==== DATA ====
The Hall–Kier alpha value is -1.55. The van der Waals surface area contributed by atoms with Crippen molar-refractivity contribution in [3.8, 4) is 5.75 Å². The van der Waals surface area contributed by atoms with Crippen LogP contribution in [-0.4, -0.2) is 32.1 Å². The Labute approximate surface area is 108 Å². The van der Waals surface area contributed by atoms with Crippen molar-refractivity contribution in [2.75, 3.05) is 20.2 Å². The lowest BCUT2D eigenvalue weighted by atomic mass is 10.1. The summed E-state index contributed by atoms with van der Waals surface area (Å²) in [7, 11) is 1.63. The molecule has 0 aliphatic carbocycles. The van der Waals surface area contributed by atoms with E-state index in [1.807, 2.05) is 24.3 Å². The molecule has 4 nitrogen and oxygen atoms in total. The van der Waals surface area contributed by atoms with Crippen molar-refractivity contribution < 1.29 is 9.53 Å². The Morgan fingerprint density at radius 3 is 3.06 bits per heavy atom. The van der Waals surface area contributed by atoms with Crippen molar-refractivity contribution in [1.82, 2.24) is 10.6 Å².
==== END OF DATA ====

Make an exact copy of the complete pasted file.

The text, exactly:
The Hall–Kier alpha value is -1.55. The van der Waals surface area contributed by atoms with Crippen molar-refractivity contribution in [3.8, 4) is 5.75 Å². The van der Waals surface area contributed by atoms with Crippen LogP contribution in [-0.4, -0.2) is 32.1 Å². The Labute approximate surface area is 108 Å². The van der Waals surface area contributed by atoms with Crippen molar-refractivity contribution in [2.75, 3.05) is 20.2 Å². The lowest BCUT2D eigenvalue weighted by atomic mass is 10.1. The summed E-state index contributed by atoms with van der Waals surface area (Å²) in [7, 11) is 1.63. The molecule has 0 aliphatic carbocycles. The van der Waals surface area contributed by atoms with E-state index in [1.807, 2.05) is 24.3 Å². The molecule has 4 nitrogen and oxygen atoms in total. The van der Waals surface area contributed by atoms with Crippen molar-refractivity contribution < 1.29 is 9.53 Å². The Morgan fingerprint density at radius 3 is 3.06 bits per heavy atom. The van der Waals surface area contributed by atoms with Crippen molar-refractivity contribution in [1.82, 2.24) is 10.6 Å².